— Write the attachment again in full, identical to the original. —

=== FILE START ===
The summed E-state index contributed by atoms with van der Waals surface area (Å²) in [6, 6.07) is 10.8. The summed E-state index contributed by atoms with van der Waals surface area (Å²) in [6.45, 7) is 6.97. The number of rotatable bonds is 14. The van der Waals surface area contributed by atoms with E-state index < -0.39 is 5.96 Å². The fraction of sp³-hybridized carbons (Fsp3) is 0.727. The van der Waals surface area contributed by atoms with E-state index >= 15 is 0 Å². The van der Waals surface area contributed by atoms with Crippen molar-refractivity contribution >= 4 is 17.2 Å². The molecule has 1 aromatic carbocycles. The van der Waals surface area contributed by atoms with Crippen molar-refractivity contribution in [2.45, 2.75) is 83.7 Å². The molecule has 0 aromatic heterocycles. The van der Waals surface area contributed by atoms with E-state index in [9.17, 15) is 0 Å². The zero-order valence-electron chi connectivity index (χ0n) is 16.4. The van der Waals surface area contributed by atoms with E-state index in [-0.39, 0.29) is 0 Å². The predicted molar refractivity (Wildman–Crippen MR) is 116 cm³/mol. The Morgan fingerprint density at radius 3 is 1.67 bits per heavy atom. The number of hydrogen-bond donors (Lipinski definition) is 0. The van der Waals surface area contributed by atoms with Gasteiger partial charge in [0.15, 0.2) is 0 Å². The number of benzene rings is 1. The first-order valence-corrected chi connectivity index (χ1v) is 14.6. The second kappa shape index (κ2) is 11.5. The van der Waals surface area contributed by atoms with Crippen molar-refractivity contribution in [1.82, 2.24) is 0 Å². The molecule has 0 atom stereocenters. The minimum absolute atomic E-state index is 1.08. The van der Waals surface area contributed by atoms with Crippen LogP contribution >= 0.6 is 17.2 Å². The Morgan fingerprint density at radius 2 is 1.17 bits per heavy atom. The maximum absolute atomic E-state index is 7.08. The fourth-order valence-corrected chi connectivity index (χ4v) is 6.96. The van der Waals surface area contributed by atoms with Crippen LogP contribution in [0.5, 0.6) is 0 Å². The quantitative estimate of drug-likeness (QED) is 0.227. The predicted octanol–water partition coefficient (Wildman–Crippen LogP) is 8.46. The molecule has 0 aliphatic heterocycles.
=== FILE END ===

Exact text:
The summed E-state index contributed by atoms with van der Waals surface area (Å²) in [6, 6.07) is 10.8. The summed E-state index contributed by atoms with van der Waals surface area (Å²) in [6.45, 7) is 6.97. The number of rotatable bonds is 14. The van der Waals surface area contributed by atoms with E-state index < -0.39 is 5.96 Å². The fraction of sp³-hybridized carbons (Fsp3) is 0.727. The van der Waals surface area contributed by atoms with E-state index >= 15 is 0 Å². The van der Waals surface area contributed by atoms with Crippen molar-refractivity contribution >= 4 is 17.2 Å². The molecule has 1 aromatic carbocycles. The van der Waals surface area contributed by atoms with Crippen molar-refractivity contribution in [2.45, 2.75) is 83.7 Å². The molecule has 0 aromatic heterocycles. The van der Waals surface area contributed by atoms with E-state index in [9.17, 15) is 0 Å². The zero-order valence-electron chi connectivity index (χ0n) is 16.4. The van der Waals surface area contributed by atoms with E-state index in [-0.39, 0.29) is 0 Å². The predicted molar refractivity (Wildman–Crippen MR) is 116 cm³/mol. The Morgan fingerprint density at radius 3 is 1.67 bits per heavy atom. The number of hydrogen-bond donors (Lipinski definition) is 0. The van der Waals surface area contributed by atoms with Gasteiger partial charge in [0.15, 0.2) is 0 Å². The number of benzene rings is 1. The first-order valence-corrected chi connectivity index (χ1v) is 14.6. The second kappa shape index (κ2) is 11.5. The van der Waals surface area contributed by atoms with Crippen molar-refractivity contribution in [1.82, 2.24) is 0 Å². The molecule has 0 atom stereocenters. The minimum absolute atomic E-state index is 1.08. The van der Waals surface area contributed by atoms with Crippen LogP contribution >= 0.6 is 17.2 Å². The Morgan fingerprint density at radius 2 is 1.17 bits per heavy atom. The maximum absolute atomic E-state index is 7.08. The fourth-order valence-corrected chi connectivity index (χ4v) is 6.96. The van der Waals surface area contributed by atoms with Crippen LogP contribution in [0.5, 0.6) is 0 Å². The quantitative estimate of drug-likeness (QED) is 0.227. The predicted octanol–water partition coefficient (Wildman–Crippen LogP) is 8.46. The molecule has 0 aliphatic heterocycles.